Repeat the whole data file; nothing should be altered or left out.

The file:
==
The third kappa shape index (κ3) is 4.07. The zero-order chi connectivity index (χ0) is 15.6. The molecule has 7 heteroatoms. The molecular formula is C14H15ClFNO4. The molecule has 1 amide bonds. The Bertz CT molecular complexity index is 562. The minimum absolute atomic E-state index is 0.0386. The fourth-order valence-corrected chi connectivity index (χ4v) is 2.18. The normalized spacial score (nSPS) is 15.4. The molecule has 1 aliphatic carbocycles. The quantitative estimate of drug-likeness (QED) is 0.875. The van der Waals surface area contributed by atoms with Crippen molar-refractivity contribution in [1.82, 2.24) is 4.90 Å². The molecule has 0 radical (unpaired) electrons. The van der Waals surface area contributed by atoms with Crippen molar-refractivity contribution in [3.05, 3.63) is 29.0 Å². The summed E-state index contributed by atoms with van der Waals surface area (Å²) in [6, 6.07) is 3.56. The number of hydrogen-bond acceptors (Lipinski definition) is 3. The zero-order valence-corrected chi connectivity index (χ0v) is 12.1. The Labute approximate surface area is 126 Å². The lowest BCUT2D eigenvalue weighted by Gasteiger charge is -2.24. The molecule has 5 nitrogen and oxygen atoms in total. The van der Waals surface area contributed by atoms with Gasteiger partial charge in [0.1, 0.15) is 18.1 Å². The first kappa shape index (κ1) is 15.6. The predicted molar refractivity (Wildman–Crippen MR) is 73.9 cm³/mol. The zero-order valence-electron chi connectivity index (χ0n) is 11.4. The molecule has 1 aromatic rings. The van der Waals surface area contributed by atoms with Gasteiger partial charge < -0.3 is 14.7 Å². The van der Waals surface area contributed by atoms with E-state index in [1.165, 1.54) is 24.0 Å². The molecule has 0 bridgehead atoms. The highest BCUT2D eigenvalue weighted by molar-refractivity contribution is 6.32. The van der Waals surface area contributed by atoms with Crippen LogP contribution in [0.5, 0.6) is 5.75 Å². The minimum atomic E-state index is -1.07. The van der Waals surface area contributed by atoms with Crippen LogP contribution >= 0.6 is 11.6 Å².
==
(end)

The third kappa shape index (κ3) is 4.07. The zero-order chi connectivity index (χ0) is 15.6. The molecule has 7 heteroatoms. The molecular formula is C14H15ClFNO4. The molecule has 1 amide bonds. The Bertz CT molecular complexity index is 562. The minimum absolute atomic E-state index is 0.0386. The fourth-order valence-corrected chi connectivity index (χ4v) is 2.18. The normalized spacial score (nSPS) is 15.4. The molecule has 1 aliphatic carbocycles. The quantitative estimate of drug-likeness (QED) is 0.875. The van der Waals surface area contributed by atoms with Crippen molar-refractivity contribution in [1.82, 2.24) is 4.90 Å². The molecule has 0 radical (unpaired) electrons. The van der Waals surface area contributed by atoms with Crippen molar-refractivity contribution in [3.05, 3.63) is 29.0 Å². The summed E-state index contributed by atoms with van der Waals surface area (Å²) in [6, 6.07) is 3.56. The number of hydrogen-bond acceptors (Lipinski definition) is 3. The zero-order valence-corrected chi connectivity index (χ0v) is 12.1. The Labute approximate surface area is 126 Å². The lowest BCUT2D eigenvalue weighted by Gasteiger charge is -2.24. The molecule has 5 nitrogen and oxygen atoms in total. The van der Waals surface area contributed by atoms with Gasteiger partial charge in [0.1, 0.15) is 18.1 Å². The first kappa shape index (κ1) is 15.6. The predicted molar refractivity (Wildman–Crippen MR) is 73.9 cm³/mol. The zero-order valence-electron chi connectivity index (χ0n) is 11.4. The molecule has 1 aromatic rings. The van der Waals surface area contributed by atoms with Gasteiger partial charge < -0.3 is 14.7 Å². The van der Waals surface area contributed by atoms with E-state index in [1.165, 1.54) is 24.0 Å². The molecule has 0 bridgehead atoms. The highest BCUT2D eigenvalue weighted by molar-refractivity contribution is 6.32. The van der Waals surface area contributed by atoms with Crippen LogP contribution in [0.5, 0.6) is 5.75 Å². The minimum atomic E-state index is -1.07. The van der Waals surface area contributed by atoms with Crippen LogP contribution >= 0.6 is 11.6 Å².